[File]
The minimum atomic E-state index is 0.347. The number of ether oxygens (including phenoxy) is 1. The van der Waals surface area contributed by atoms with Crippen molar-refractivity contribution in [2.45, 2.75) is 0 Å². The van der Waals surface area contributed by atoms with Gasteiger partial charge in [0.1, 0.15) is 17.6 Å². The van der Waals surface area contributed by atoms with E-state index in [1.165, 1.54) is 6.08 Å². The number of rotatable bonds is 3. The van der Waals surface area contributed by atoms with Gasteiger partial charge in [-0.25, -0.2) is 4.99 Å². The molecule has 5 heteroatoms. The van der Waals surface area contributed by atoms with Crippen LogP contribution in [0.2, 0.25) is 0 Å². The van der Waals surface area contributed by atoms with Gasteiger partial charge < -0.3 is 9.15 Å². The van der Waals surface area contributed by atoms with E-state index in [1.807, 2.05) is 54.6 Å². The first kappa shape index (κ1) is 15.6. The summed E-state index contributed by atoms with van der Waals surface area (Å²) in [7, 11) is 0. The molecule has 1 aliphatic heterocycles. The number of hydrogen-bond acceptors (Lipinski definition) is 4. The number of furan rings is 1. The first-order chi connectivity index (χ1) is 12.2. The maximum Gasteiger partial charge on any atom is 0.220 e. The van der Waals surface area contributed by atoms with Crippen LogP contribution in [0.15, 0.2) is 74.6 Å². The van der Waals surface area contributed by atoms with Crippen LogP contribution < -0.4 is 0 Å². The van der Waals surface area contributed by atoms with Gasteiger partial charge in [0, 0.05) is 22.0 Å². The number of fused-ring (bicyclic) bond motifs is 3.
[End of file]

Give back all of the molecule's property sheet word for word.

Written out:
The minimum atomic E-state index is 0.347. The number of ether oxygens (including phenoxy) is 1. The van der Waals surface area contributed by atoms with Crippen molar-refractivity contribution in [2.45, 2.75) is 0 Å². The van der Waals surface area contributed by atoms with Gasteiger partial charge in [0.1, 0.15) is 17.6 Å². The van der Waals surface area contributed by atoms with E-state index in [1.165, 1.54) is 6.08 Å². The number of rotatable bonds is 3. The van der Waals surface area contributed by atoms with Gasteiger partial charge in [-0.25, -0.2) is 4.99 Å². The molecule has 5 heteroatoms. The van der Waals surface area contributed by atoms with Crippen LogP contribution in [0.2, 0.25) is 0 Å². The van der Waals surface area contributed by atoms with Gasteiger partial charge < -0.3 is 9.15 Å². The van der Waals surface area contributed by atoms with E-state index in [1.807, 2.05) is 54.6 Å². The first kappa shape index (κ1) is 15.6. The summed E-state index contributed by atoms with van der Waals surface area (Å²) in [7, 11) is 0. The molecule has 1 aliphatic heterocycles. The number of hydrogen-bond acceptors (Lipinski definition) is 4. The number of furan rings is 1. The first-order chi connectivity index (χ1) is 12.2. The maximum Gasteiger partial charge on any atom is 0.220 e. The van der Waals surface area contributed by atoms with Crippen LogP contribution in [0.15, 0.2) is 74.6 Å². The van der Waals surface area contributed by atoms with Crippen LogP contribution < -0.4 is 0 Å². The van der Waals surface area contributed by atoms with Gasteiger partial charge in [0, 0.05) is 22.0 Å². The number of fused-ring (bicyclic) bond motifs is 3.